After the recent post on KINDED, I was interested to read about a Canadian credit union’s approach to ‘random acts of kindness’.
In their own words,
“The Feel Good Ripple was developed to inspire everyone to make a positive impact in their community – today and into the future. It’s the credit union way of creating harmonious communities and sharing our cooperative beliefs.“
Participants have already put some of the money to good use, including anonymously buying an elderly couple breakfast, and buying pet food for the SPCA.
It’s an intriguing initiative.
On the one hand, it’s great for provoking conversations; my first reaction – ‘what would stop someone from pocketing the money?’ – even works in the campaign’s favour, by increasing the likelihood that people will talk about it.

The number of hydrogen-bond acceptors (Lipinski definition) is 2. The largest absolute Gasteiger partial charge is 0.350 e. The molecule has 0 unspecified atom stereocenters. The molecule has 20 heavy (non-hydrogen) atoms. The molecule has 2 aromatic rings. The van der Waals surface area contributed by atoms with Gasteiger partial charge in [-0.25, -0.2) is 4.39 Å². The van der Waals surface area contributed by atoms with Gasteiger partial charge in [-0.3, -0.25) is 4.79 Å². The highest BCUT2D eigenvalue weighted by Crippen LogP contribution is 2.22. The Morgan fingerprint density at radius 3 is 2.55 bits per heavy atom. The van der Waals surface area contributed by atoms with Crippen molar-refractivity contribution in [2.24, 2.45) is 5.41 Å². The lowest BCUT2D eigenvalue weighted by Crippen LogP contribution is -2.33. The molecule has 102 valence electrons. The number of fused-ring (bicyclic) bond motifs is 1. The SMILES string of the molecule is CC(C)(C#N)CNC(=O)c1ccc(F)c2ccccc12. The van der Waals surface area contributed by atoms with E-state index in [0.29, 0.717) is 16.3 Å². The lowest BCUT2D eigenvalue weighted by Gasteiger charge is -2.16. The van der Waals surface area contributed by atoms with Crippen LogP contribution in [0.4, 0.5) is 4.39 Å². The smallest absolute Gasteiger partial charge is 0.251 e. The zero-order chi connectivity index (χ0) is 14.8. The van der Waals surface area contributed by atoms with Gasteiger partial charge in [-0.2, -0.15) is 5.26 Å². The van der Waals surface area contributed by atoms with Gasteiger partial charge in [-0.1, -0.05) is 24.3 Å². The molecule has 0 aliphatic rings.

It’s also a refreshing and differentiating alternative to the usual banking campaign full of stock images and financial cliché.
Furthermore, generosity isn’t an attribute people normally associate with brands in the financial services sector. This ‘corporate philanthropy’ angle highlights the brand’s credit union philosophy and co-operative approach.
Sure, cynics may suggest that it’s all just marketing spin – that’s it’s just another example of brands trying to buy people’s affection.
But does that matter?
The brand could have used this money to produce the usual, irrelevant blandness.
Instead, real people are benefiting from the campaign.
And when it comes to choosing between one bland brand and the next, that little ‘feel-good’ edge could become a critical motivator.
Sometimes, it’s not about how good you are, but about how bad everyone else is.